Facebook shareholders would have uphill climb ousting Zuckerberg from board

Group files a proposal calling for board chairman to be an independent member

A move by a watchdog group and a small group of shareholders to oust Facebook CEO Mark Zuckerberg from his post as chairman would be an uphill battle that would be unlikely to succeed and could hurt the company, analysts said.

It would completely destabilize Facebook," said Patrick Moorhead, an analyst with Moor Insights & Strategy. "Zuckerberg still makes most of the key decisions and without him it would be a major risk… I don't see a single piece of upside in removing Zuckerberg from the board."

It's also unclear whether Zuckerberg could even be removed as chairman, since any shareholder vote would be advisory only.

The proposal is being led by Facebook shareholders who are members of SumOfUs, an international consumer watchdog group focused on "curbing the growing power of corporations."

The proposal, which was sent to Facebook on Feb. 3, was signed by 1,500 Facebook shareholders, according to SumOfUs. They are asking the board to adopt a policy and amend the company's bylaws to require the chairman to be an independent member of the board.

"Facebook CEO Mark Zuckerberg has also been Facebook's board chair since 2012," the proposal notes. "We believe the combination of these two roles in a single person weakens a corporation's governance, which can harm shareholder value."

A spokesperson for SumOfUs told Computerworld that any shareholder resolution would only be advisory.

"There could be a 99% vote in favor of it and the board would not be under legal obligation to implement it," the spokesperson said. "However, most competent board members realize that it is unwise to ignore the voice of the shareholders whose interests they are charged with representing."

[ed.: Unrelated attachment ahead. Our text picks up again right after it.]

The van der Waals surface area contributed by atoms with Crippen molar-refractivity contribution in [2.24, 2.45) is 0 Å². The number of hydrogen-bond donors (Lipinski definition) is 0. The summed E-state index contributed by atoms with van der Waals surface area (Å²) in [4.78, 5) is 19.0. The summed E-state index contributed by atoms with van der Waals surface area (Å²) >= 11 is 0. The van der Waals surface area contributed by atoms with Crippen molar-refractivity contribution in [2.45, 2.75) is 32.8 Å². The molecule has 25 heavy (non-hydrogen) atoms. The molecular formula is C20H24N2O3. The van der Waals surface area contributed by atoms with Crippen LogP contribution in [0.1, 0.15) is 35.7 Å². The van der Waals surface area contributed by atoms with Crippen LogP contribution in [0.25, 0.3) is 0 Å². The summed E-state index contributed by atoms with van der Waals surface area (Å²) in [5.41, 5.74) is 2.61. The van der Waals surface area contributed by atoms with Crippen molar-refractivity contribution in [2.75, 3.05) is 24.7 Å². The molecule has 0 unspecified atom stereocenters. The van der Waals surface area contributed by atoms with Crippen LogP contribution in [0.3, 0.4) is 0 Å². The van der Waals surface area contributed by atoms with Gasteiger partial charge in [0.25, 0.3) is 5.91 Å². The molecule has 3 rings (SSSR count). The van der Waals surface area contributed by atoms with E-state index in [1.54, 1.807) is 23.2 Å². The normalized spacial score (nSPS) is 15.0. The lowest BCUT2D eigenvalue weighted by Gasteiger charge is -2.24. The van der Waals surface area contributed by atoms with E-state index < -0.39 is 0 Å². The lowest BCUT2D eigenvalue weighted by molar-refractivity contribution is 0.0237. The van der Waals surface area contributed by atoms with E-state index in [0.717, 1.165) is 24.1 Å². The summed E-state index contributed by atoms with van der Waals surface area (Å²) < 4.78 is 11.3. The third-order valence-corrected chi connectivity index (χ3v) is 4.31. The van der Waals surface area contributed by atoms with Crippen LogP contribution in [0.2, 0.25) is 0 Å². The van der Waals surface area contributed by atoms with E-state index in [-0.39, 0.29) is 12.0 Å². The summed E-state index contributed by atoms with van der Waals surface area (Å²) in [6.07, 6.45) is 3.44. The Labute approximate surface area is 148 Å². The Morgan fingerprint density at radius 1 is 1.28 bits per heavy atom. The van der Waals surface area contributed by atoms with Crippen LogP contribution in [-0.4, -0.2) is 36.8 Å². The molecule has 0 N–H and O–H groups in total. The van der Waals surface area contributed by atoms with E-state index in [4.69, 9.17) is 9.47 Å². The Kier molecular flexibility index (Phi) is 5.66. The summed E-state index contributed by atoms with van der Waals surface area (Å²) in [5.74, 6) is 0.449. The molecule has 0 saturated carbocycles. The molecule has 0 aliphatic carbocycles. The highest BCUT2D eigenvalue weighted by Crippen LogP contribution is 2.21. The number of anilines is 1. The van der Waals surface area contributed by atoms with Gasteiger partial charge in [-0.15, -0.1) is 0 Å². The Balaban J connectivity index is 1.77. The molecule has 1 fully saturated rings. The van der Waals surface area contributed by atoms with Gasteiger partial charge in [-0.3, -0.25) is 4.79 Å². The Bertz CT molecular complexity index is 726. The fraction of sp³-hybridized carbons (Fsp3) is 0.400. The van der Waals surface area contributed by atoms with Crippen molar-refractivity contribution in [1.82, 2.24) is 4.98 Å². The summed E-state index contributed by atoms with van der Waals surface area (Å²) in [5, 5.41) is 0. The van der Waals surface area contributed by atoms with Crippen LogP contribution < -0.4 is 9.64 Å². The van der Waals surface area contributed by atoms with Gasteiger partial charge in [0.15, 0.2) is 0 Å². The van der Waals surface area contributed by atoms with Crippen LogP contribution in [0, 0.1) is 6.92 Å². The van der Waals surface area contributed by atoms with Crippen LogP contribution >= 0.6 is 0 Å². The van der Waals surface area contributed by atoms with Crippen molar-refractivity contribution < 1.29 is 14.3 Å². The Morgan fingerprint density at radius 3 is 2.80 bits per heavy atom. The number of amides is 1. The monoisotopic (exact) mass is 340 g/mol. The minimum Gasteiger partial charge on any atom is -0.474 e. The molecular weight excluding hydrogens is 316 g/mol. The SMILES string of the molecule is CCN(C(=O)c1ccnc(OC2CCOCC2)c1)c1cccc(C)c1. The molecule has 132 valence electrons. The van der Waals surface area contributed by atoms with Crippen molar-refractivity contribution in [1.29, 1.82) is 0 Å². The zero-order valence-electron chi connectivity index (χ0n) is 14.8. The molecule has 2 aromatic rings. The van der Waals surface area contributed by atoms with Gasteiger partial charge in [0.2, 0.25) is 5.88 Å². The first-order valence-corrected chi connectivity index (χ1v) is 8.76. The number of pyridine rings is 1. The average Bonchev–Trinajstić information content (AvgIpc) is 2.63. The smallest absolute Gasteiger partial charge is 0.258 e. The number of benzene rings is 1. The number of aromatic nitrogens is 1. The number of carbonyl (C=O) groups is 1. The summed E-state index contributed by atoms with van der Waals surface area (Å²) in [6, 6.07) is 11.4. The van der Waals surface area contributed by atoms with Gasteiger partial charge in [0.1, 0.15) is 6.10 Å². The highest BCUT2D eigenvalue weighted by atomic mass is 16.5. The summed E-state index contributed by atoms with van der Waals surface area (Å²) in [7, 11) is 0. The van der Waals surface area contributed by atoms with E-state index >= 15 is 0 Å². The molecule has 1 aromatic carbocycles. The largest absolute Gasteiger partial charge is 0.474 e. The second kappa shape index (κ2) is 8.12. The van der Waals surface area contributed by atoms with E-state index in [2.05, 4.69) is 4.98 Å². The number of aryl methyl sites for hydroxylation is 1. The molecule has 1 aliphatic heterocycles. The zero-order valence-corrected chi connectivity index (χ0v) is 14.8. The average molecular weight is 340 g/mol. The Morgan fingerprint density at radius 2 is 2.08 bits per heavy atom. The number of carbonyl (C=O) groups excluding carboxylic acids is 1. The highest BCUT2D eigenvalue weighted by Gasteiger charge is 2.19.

Facebook did not respond to a request for comment.

While the proposal may have been floated, it's unclear if it will hold any sway on Zuckerberg and his position on the company's board.

"I really doubt that this move could, or will, work," said Dan Olds, an analyst with OrionX. "Zuckerberg owns nearly 30% of the company stock and probably has unexercised options that could allow him to own even more. The next biggest stockholder has about 10%."

Olds also noted that there are different classes of voting stock in the company. Class A shares have one vote per share, while Class B shares carry 10 votes per share.

"Zuckerberg owns a lot of B shares -- enough to control any shareholder vote," Olds said. "I don't see any way that Zuckerberg could possibly be removed from the board given how much stock he owns. There just isn't any route to removing him when he controls the majority of the votes."

Rob Enderle, an analyst with the Enderle Group, agreed, saying that the only way Zuckerberg would be ousted from his seat is if he willingly stepped down.

"Unless [Zuckerberg] is charged with some form of illegal action, he becomes demonstrably infirm, or dies, there is no process to forcefully remove him from board control given he has the majority of shares," he added. "They have a valid concern and a common request for those that want to see good corporate governance, but there is no indication that those requesting this have the power to compel the outcome they want."

For Olds, he's surprised this issue has even been raised.

"It's hard to argue with success, and Facebook has been nothing but successful in the last several years," he said. "I don't see how removing Zuckerberg from the board would do anything good for the company… From outward appearances, they all seem to be happy living in the kingdom of Zuck. However, it appears that this might not be the case."

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